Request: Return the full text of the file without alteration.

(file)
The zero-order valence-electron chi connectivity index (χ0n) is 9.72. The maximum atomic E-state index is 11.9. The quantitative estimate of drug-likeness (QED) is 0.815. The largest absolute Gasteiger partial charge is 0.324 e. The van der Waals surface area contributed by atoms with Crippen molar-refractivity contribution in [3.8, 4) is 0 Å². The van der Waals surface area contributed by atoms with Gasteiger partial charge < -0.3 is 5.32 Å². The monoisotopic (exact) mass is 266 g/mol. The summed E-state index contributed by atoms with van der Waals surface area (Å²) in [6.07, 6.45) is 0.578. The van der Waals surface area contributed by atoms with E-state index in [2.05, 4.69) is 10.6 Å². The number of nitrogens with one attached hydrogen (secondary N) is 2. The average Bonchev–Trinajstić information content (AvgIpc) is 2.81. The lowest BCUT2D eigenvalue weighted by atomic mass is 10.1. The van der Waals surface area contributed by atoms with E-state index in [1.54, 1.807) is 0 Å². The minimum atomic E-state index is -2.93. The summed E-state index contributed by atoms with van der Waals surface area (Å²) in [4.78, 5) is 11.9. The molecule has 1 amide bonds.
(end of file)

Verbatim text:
The zero-order valence-electron chi connectivity index (χ0n) is 9.72. The maximum atomic E-state index is 11.9. The quantitative estimate of drug-likeness (QED) is 0.815. The largest absolute Gasteiger partial charge is 0.324 e. The van der Waals surface area contributed by atoms with Crippen molar-refractivity contribution in [3.8, 4) is 0 Å². The van der Waals surface area contributed by atoms with Gasteiger partial charge < -0.3 is 5.32 Å². The monoisotopic (exact) mass is 266 g/mol. The summed E-state index contributed by atoms with van der Waals surface area (Å²) in [6.07, 6.45) is 0.578. The van der Waals surface area contributed by atoms with E-state index in [2.05, 4.69) is 10.6 Å². The number of nitrogens with one attached hydrogen (secondary N) is 2. The average Bonchev–Trinajstić information content (AvgIpc) is 2.81. The lowest BCUT2D eigenvalue weighted by atomic mass is 10.1. The van der Waals surface area contributed by atoms with E-state index in [1.54, 1.807) is 0 Å². The minimum atomic E-state index is -2.93. The summed E-state index contributed by atoms with van der Waals surface area (Å²) in [4.78, 5) is 11.9. The molecule has 1 amide bonds.